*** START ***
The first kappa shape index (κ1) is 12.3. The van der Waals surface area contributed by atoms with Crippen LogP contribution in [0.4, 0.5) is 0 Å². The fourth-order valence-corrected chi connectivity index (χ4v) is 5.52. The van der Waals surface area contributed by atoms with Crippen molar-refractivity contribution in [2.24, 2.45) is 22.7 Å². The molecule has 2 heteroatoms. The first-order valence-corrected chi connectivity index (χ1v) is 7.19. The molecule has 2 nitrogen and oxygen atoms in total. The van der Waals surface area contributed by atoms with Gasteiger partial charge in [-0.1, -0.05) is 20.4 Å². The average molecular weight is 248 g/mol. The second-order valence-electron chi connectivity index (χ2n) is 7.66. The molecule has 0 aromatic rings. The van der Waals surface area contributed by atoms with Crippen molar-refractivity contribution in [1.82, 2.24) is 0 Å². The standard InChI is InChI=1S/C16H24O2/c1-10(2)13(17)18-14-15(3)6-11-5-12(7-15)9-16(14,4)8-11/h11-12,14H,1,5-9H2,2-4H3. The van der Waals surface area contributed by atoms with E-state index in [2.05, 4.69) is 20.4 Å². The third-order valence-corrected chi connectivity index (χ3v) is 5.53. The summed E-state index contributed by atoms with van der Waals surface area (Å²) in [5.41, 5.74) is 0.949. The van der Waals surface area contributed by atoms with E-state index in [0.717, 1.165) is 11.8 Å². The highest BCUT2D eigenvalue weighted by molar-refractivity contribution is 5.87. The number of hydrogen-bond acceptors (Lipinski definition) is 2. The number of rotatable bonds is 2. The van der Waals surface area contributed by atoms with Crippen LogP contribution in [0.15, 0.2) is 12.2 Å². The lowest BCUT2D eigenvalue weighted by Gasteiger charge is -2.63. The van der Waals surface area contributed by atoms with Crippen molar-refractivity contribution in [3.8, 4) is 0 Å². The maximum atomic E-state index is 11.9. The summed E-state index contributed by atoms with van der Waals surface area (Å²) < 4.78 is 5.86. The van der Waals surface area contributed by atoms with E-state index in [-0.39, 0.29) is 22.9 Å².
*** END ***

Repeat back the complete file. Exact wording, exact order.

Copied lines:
The first kappa shape index (κ1) is 12.3. The van der Waals surface area contributed by atoms with Crippen LogP contribution in [0.4, 0.5) is 0 Å². The fourth-order valence-corrected chi connectivity index (χ4v) is 5.52. The van der Waals surface area contributed by atoms with Crippen molar-refractivity contribution in [2.24, 2.45) is 22.7 Å². The molecule has 2 heteroatoms. The first-order valence-corrected chi connectivity index (χ1v) is 7.19. The molecule has 2 nitrogen and oxygen atoms in total. The van der Waals surface area contributed by atoms with Gasteiger partial charge in [-0.1, -0.05) is 20.4 Å². The average molecular weight is 248 g/mol. The second-order valence-electron chi connectivity index (χ2n) is 7.66. The molecule has 0 aromatic rings. The van der Waals surface area contributed by atoms with Crippen molar-refractivity contribution in [1.82, 2.24) is 0 Å². The standard InChI is InChI=1S/C16H24O2/c1-10(2)13(17)18-14-15(3)6-11-5-12(7-15)9-16(14,4)8-11/h11-12,14H,1,5-9H2,2-4H3. The van der Waals surface area contributed by atoms with E-state index in [2.05, 4.69) is 20.4 Å². The third-order valence-corrected chi connectivity index (χ3v) is 5.53. The summed E-state index contributed by atoms with van der Waals surface area (Å²) in [5.41, 5.74) is 0.949. The van der Waals surface area contributed by atoms with E-state index in [0.717, 1.165) is 11.8 Å². The highest BCUT2D eigenvalue weighted by molar-refractivity contribution is 5.87. The number of hydrogen-bond acceptors (Lipinski definition) is 2. The number of rotatable bonds is 2. The van der Waals surface area contributed by atoms with Crippen LogP contribution in [0.15, 0.2) is 12.2 Å². The lowest BCUT2D eigenvalue weighted by Gasteiger charge is -2.63. The van der Waals surface area contributed by atoms with Crippen molar-refractivity contribution in [3.8, 4) is 0 Å². The maximum atomic E-state index is 11.9. The summed E-state index contributed by atoms with van der Waals surface area (Å²) < 4.78 is 5.86. The van der Waals surface area contributed by atoms with E-state index in [-0.39, 0.29) is 22.9 Å².